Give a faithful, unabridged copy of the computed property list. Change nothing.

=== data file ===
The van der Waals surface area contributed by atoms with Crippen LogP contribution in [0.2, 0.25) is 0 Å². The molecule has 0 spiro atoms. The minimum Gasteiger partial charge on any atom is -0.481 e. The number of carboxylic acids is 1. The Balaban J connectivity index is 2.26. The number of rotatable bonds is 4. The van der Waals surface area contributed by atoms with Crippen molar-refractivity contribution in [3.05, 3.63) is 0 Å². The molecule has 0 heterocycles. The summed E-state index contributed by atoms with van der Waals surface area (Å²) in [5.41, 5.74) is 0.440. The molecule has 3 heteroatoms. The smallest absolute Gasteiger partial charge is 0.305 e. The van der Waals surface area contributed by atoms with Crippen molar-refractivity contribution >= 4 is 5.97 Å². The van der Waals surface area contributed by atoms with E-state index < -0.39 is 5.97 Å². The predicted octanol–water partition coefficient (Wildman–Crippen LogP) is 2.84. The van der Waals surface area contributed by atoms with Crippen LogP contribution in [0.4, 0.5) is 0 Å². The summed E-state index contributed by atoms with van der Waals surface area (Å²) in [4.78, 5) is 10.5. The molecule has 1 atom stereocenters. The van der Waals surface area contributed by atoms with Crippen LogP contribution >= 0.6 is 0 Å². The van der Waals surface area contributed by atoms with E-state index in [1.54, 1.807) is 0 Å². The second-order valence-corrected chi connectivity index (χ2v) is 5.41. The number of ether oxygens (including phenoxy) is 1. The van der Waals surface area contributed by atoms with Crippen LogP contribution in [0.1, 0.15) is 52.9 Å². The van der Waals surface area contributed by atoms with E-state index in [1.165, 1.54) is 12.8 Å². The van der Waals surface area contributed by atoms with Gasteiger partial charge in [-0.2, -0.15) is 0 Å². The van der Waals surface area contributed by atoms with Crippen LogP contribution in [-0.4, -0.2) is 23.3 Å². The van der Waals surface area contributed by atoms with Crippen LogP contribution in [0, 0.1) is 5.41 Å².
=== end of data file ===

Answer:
The van der Waals surface area contributed by atoms with Crippen LogP contribution in [0.2, 0.25) is 0 Å². The molecule has 0 spiro atoms. The minimum Gasteiger partial charge on any atom is -0.481 e. The number of carboxylic acids is 1. The Balaban J connectivity index is 2.26. The number of rotatable bonds is 4. The van der Waals surface area contributed by atoms with Crippen molar-refractivity contribution in [3.05, 3.63) is 0 Å². The molecule has 0 heterocycles. The summed E-state index contributed by atoms with van der Waals surface area (Å²) in [5.41, 5.74) is 0.440. The molecule has 3 heteroatoms. The smallest absolute Gasteiger partial charge is 0.305 e. The van der Waals surface area contributed by atoms with Crippen molar-refractivity contribution >= 4 is 5.97 Å². The van der Waals surface area contributed by atoms with E-state index < -0.39 is 5.97 Å². The predicted octanol–water partition coefficient (Wildman–Crippen LogP) is 2.84. The van der Waals surface area contributed by atoms with Crippen LogP contribution in [0.4, 0.5) is 0 Å². The summed E-state index contributed by atoms with van der Waals surface area (Å²) in [4.78, 5) is 10.5. The molecule has 1 atom stereocenters. The van der Waals surface area contributed by atoms with Crippen LogP contribution >= 0.6 is 0 Å². The van der Waals surface area contributed by atoms with E-state index in [1.54, 1.807) is 0 Å². The second-order valence-corrected chi connectivity index (χ2v) is 5.41. The number of ether oxygens (including phenoxy) is 1. The van der Waals surface area contributed by atoms with Crippen LogP contribution in [0.1, 0.15) is 52.9 Å². The van der Waals surface area contributed by atoms with E-state index in [1.165, 1.54) is 12.8 Å². The van der Waals surface area contributed by atoms with Gasteiger partial charge in [-0.2, -0.15) is 0 Å². The van der Waals surface area contributed by atoms with Crippen LogP contribution in [-0.4, -0.2) is 23.3 Å². The van der Waals surface area contributed by atoms with Crippen LogP contribution in [0, 0.1) is 5.41 Å².